For the past month, I have been cutting wood with a table saw, a jigsaw, and a compound miter-box saw. I’m a competent if not expert carpenter. So in this age of high prices for materials, I decided that wooden weather-board siding made at home would be cost-effective and beautiful for a porch we turned into a three-season room.
This sounds like my blog about rural life, Tractorpunk, but I’m not going to focus on DIY here, fun though it is. I’m going to focus on a concept and word that merit wider use.
As the photo (thanks, Wikipedia) indicates, a saw-blade removes material as it moves through wood. In carpentry we call that the “kerf” and if one saws hundreds of boards, as I have done, the kerf adds up in big piles of sawdust.
Do readers see the potential for a new metaphor here, one as fresh as the smell of sawdust and far better than that once-wonderful cliche “death by a thousand paper-cuts”?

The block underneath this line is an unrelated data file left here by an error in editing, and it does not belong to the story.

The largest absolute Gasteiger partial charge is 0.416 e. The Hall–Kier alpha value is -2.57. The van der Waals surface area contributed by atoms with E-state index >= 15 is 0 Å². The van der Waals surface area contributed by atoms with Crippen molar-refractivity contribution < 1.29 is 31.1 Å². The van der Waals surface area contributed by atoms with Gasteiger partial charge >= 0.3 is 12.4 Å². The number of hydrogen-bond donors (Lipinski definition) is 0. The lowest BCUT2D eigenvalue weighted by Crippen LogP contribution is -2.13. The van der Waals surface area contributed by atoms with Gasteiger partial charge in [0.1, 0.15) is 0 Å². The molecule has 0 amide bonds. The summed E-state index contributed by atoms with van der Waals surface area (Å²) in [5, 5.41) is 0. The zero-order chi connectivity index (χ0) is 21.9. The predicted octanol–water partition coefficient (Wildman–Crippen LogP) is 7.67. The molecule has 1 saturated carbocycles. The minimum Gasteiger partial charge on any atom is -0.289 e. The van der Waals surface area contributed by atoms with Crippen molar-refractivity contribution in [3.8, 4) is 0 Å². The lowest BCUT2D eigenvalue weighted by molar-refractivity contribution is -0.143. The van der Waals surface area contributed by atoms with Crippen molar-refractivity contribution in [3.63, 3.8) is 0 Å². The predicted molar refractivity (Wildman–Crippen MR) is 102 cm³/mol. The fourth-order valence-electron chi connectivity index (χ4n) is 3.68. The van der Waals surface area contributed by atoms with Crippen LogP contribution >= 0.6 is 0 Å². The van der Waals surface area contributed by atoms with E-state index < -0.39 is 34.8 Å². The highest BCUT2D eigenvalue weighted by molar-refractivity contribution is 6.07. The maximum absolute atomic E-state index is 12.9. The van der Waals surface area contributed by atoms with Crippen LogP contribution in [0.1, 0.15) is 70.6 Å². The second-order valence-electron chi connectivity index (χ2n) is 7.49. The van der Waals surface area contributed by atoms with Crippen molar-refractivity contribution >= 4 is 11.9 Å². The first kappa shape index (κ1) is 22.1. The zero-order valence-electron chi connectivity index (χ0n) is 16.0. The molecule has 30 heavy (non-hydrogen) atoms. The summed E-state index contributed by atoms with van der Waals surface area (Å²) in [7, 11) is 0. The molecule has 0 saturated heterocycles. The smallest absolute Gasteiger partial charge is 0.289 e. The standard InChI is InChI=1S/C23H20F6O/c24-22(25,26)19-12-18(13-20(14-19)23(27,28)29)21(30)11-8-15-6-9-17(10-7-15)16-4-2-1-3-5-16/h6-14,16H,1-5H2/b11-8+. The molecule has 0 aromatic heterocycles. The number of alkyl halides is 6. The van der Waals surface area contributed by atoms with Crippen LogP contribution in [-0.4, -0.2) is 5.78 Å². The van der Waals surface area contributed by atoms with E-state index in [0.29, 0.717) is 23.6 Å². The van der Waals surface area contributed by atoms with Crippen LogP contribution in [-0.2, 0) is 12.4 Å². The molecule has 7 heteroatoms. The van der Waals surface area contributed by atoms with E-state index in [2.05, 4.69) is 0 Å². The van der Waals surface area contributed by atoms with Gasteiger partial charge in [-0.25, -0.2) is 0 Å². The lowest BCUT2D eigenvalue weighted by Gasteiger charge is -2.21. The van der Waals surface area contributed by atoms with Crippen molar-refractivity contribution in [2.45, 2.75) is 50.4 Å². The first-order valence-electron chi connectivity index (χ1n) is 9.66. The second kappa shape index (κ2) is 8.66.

The OED entry on our word traces it to Old English cyrf, as well as Old Norse a current Icelandic terms; in Iceland a kerfi is a bundle of twigs. All the words refer to a cut, the act of making one, or the result.
If kerf becomes more widely used, I’d use it this way: what gets lost when cuts get made? Thus: “Remind Mister Horrible that laying off these recently hired workers may appear wise, but the long-term kerf will be bad for our bottom line.”
What do you think about kerfs and kerfing? How might this word enjoy wider usage without your losing a finger in a table saw? Seriously. Use new words widely, but don’t use any of the tools I mentioned without a mentor. We cannot fix those kerfs.
Do you have a word or metaphor for this blog? Send them to me by e-mail (jessid -at- richmond -dot- edu) or leaving a comment below.